According to FDA: “Given the emerging nature of genetic typing methodologies for this parasite, the FDA has been unable to determine if the Cyclospora detected in the canal is a genetic match to the clinical cases, therefore, there is currently not enough evidence to conclusively determine the cause of this outbreak. Nevertheless, the current state of the investigation helps advance what we know about Cyclospora and offers important clues to inform future preventive measures.”
The agency’s traceback investigation is complete, but the cause or source of the outbreak has not been determined. The investigation also revealed that carrots are no longer of interest at as part of the outbreak, but red cabbage and iceberg lettuce are still being investigated. FDA is also working with Florida and the area’s local water district to learn more about the source of Cyclospora in the canal.
For close to 20 years, Strategic Consulting Inc. (SCI) has been following the industrial microbiology market, and food safety testing applications in particular. As part of the data gathering for our most recent report, Industrial Microbiology Market Review, SCI interviewed 15 senior managers at major food companies and food contract labs (FCLs) to understand their priorities when choosing a pathogen diagnostic method. The interviews were roughly split between food companies and food contract labs.
SCI identified ten important attributes for evaluating a diagnostic method or instrument, and asked the interviewees to stack rank the top five items most important to them.
The three top-ranked choices were the same at both food companies and FCLs, with sensitivity/specificity the most important attribute. Second in importance was the ability of the method to be utilized in a broad range of food matrices. Ranking third was the cost-per-test for diagnostic reagents.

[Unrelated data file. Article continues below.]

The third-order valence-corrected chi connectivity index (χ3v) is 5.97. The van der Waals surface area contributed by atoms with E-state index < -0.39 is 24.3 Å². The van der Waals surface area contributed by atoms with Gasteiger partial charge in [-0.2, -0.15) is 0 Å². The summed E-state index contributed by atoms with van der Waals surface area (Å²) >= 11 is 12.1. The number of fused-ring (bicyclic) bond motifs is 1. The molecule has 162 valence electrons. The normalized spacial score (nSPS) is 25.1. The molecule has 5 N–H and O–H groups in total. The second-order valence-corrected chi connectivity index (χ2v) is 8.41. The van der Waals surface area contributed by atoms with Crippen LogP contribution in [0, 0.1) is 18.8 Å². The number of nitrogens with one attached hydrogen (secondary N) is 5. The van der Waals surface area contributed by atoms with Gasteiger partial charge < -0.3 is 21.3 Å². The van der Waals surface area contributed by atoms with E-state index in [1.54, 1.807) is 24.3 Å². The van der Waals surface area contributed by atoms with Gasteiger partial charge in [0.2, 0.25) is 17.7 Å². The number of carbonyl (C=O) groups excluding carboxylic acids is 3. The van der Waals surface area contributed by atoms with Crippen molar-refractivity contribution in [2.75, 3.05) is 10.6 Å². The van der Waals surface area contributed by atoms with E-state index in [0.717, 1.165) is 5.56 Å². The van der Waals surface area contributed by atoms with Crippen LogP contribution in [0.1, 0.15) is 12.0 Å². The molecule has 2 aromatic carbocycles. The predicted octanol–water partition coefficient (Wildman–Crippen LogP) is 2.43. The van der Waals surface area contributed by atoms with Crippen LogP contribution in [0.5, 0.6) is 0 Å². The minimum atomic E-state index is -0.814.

For food companies, time-to-results (TTR) was tied for third in the stack ranking, followed by ease-of-use (EOU)/automation in fifth place. Clearly food companies want quick results but only after they are assured that the pathogen diagnostic they are using provides accurate results and is able to work with a range of food types.
For food contract labs, the cost of the pathogen diagnostic instrument ranks fourth, and TTR is tied with the cost of labor per test for fifth. For FCLs, most of the key attributes in method selection are based on operational considerations, which makes perfect sense given testing is their business.
An ideal pathogen detection solution should provide increased confidence in results, high reproducibility and robustness to routine testing labs, fit seamlessly in laboratory workflow without disrupting it, and work well for medium-to high-throughput testing laboratories. This Q&A provides some insights.